Atrioventricular Blocks First Degree Second Degree - Type I Second Degree - Type II Third Degree
Second Degree AV Blocks • Group to group beating • Second degree blocks are partial blocks • Two types • Type I, Mobitz I or Wenckebach – transient • Type II, Mobitz II or Classic – often degenerates into 3rd degree heart block
Second Degree: Mobitz Type I • Decremental conduction: grouped beats with progressively longer PR intervals until an impulse is not conducted (a p without a QRS) • Usually narrow QRS • May be associated with inferior MI • Treatment: • Generally requires no treatment • Atropine, temporary pacing if symptomatic
Second Degree, Mobitz Type II • Conduction fails suddenly, no change in the PR interval • This is NOT a benign rhythm • Often progresses to a complete heart block • Associated with anteroseptal MI • May have wide QRS
Second Degree, Type II: Treatment • No pharmacologic treatment • Atropine has no effect on the His-Purkinje system and may worsen the conduction ratio • Emergency treatment – transcutaneous or transvenous pacing
Third Degree Block • Complete block – there is total AV Dissociation • None of the atrial impulses are conducted through to the ventricles • P and QRS are independent, P-P and R-R intervals constant • An escape rhythm will drive the ventricles • If the escape rhythm originates in the AV junction, the ventricular rate will be in the range of 40-60 with a narrow QRS • If the escape rhythm originates in the ventricles, the ventricular rate will be in the range of 20-40 with a wide QRS
Third Degree Block: Treatment • Although patients may be asymptomatic, transcutaneous or transvenous pacing is warranted • Autonomic drugs such as atropine will have no effect on ventricular rate • Type I anti-arrhythmics should be avoided as they may suppress the escape rhythm
Ventricular Arrhythmias Premature Ventricular Contraction (PVC) Ventricular tachycardia (VT) Ventricular fibrillation (V-fib)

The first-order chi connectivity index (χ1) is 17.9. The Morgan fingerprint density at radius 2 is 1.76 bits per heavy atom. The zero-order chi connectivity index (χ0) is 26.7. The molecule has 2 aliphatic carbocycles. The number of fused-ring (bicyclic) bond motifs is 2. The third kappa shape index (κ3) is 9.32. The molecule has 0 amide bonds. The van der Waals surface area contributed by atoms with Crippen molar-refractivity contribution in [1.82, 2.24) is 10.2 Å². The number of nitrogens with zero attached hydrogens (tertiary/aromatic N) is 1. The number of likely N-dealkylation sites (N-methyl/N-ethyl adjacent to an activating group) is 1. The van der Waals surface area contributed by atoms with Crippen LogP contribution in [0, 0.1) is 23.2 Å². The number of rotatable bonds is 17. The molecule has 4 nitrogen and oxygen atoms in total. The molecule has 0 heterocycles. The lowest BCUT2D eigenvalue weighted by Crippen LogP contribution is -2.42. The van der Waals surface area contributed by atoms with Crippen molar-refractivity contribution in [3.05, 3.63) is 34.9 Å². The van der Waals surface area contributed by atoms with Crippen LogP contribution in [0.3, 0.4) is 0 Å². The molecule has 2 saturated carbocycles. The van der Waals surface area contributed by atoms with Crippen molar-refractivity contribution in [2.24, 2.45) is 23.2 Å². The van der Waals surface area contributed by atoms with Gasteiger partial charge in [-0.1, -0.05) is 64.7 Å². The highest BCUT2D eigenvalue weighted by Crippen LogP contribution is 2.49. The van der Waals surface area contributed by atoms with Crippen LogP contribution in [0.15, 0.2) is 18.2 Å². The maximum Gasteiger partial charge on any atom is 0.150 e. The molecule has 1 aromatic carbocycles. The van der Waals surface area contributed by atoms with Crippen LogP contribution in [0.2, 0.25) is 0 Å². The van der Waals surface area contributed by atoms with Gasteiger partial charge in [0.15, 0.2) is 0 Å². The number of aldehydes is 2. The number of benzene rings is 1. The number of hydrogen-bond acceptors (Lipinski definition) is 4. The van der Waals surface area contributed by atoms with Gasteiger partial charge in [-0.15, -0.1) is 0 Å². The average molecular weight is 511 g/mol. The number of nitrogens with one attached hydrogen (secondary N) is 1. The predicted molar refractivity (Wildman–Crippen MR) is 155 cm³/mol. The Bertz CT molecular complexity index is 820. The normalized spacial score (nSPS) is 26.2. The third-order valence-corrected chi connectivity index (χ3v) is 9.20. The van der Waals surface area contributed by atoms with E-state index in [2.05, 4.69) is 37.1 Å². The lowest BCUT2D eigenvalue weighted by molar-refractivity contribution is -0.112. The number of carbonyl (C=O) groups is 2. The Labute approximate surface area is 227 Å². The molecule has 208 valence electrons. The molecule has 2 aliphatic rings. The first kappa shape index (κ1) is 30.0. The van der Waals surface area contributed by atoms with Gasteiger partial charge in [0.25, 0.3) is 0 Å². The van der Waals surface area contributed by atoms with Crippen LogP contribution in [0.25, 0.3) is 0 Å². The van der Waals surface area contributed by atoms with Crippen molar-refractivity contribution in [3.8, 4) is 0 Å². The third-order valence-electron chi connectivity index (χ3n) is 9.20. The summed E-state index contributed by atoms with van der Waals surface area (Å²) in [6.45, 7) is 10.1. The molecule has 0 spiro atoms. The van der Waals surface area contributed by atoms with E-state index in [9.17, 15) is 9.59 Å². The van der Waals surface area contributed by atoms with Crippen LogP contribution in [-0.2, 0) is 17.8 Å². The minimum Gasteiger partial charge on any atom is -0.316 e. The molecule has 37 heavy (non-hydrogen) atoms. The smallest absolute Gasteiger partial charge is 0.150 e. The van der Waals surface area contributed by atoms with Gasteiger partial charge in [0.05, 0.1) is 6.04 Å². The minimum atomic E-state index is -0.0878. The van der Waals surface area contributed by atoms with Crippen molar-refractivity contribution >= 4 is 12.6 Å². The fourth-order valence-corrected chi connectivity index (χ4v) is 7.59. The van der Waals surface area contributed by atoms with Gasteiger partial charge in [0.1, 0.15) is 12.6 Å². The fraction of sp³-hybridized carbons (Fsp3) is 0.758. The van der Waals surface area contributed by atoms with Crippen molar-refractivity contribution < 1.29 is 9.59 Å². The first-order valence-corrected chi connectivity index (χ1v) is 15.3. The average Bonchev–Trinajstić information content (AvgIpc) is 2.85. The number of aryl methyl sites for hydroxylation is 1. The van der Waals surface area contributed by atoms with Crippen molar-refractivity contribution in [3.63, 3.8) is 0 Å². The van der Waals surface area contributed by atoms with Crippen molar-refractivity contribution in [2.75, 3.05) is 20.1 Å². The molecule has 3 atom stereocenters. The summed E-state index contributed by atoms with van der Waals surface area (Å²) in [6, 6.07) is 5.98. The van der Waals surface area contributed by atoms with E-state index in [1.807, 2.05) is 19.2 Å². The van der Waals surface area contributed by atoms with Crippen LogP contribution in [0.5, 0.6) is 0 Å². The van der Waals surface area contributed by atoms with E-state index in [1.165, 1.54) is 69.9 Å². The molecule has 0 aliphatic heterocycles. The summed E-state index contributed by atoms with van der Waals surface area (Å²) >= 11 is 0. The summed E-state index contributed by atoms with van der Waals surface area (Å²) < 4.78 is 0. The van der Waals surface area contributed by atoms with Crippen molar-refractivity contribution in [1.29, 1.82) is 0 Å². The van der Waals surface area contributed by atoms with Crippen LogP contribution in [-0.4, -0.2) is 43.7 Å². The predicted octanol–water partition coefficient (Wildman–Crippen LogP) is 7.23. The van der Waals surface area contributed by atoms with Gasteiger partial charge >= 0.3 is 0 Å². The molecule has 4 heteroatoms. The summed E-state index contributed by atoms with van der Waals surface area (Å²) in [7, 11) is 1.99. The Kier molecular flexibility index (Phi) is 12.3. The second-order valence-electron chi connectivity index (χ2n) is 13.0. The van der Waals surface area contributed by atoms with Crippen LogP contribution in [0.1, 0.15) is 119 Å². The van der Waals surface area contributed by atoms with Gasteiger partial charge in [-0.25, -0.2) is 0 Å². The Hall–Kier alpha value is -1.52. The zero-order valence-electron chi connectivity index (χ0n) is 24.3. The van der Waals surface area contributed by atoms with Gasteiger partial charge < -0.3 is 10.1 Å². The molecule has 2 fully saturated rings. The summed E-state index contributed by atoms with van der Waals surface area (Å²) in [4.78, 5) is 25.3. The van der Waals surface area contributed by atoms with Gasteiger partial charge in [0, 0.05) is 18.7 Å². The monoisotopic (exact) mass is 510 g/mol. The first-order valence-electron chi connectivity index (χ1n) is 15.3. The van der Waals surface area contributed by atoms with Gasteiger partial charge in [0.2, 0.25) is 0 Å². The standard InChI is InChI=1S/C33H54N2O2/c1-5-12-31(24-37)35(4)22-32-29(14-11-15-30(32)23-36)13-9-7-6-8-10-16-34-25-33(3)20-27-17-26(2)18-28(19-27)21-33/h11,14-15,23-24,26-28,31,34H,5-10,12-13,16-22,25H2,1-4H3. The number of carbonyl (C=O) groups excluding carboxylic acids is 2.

PVCs: Causes • Generally benign • May be a consequence of a pathology, especially if multifocal • More concerning causes including hypoxia, ischemia, MI, toxins/drugs, acidosis or alkalosis, hypokalemia
Ventricular Tachycardia • Results from a dysrhythmia originating at or below the bundle of His • Has a wide QRS complex (>0.12 second) • May be monomorphic or polymorphic
Monomorphic V-tach • Morphologically consistent QRS complexes • Most common form of V-tach • Seen primarily with cardiac ischemia • Also seen in cardiomyopathy, valvular disease, electrolyte imbalance, myocarditis
Polymorphic V-tach • QRS complexes vary in structure and amplitude • Predominantly caused by CAD • Associated with more severe disease
Torsades de Pointes • A specific form of polymorphic v-tach • Associated with prolonged QT • May be due to drugs (tricyclics), electrolyte imbalance (hypo K, Mg or Ca), or subarachnoid hemorrhage
V-Tach: Treatment • Unstable: • Immediate unsynchronized cardioversion • 100J, 200J, 300J, 360 J • Stable: • Amiodorone 150 mg IVP or lidocaine 1 mg/kg • Prepare for elective synchronized cardioversion • Torsades de Pointes: magnesium sulfate 1-2g IV
Ventricular Fibrillation • An irregularly irregular rhythm with no p waves or definite QRS complexes
Treatment of V Fib • Defibrillate • Adult: 360/360/360 joules • Children: 2 J/kg • Epinephrine 1 mg IVP q 3-5 min (0.01 mg/kg) • Amiodarone • Lidocaine • Magnesium
Other EKG Abnormalities Osborne Waves Brugada Syndrome
Osborne Waves • Not a true arrhythmia, but an EKG abnormality suggestive of underlying pathology • Seen primarily in hypothermia, < 35.6 degrees • May also be seen in other conditions, such as hypercalcemia or brain injury • Also called J-waves, Camel backs, hathooks
Brugada Syndrome Genetic disease – autosomal dominant Mutation in the gene that controls the Na channel Prevalence for Asians Characteristic ECG: ST segment elevation V1-V3 No signs of ischemia Short QT interval Most common cause of sudden death in young males with no underlying cardiac disease Cause of death – polymorphic V-tach or V-fib Treatment: AICD to abort lethal arhythmias
Brugada Syndrome: Diagnostic Criteria • Type I is the only ECG criterion that is diagnostic of Brugada (see figure). • Definitive diagnosis – Type 1 ST-segment is observed in greater than one right precordial lead (V1 to V3) PLUS one of the following: • Documented V-fib • Polymorphic VT • Family history of sudden cardiac death at <45 yo • Inducibility of VT with electrical stimulation • Coved-type ECGs in family members • syncope • nocturnal agonal respiration.
The End Any Questions?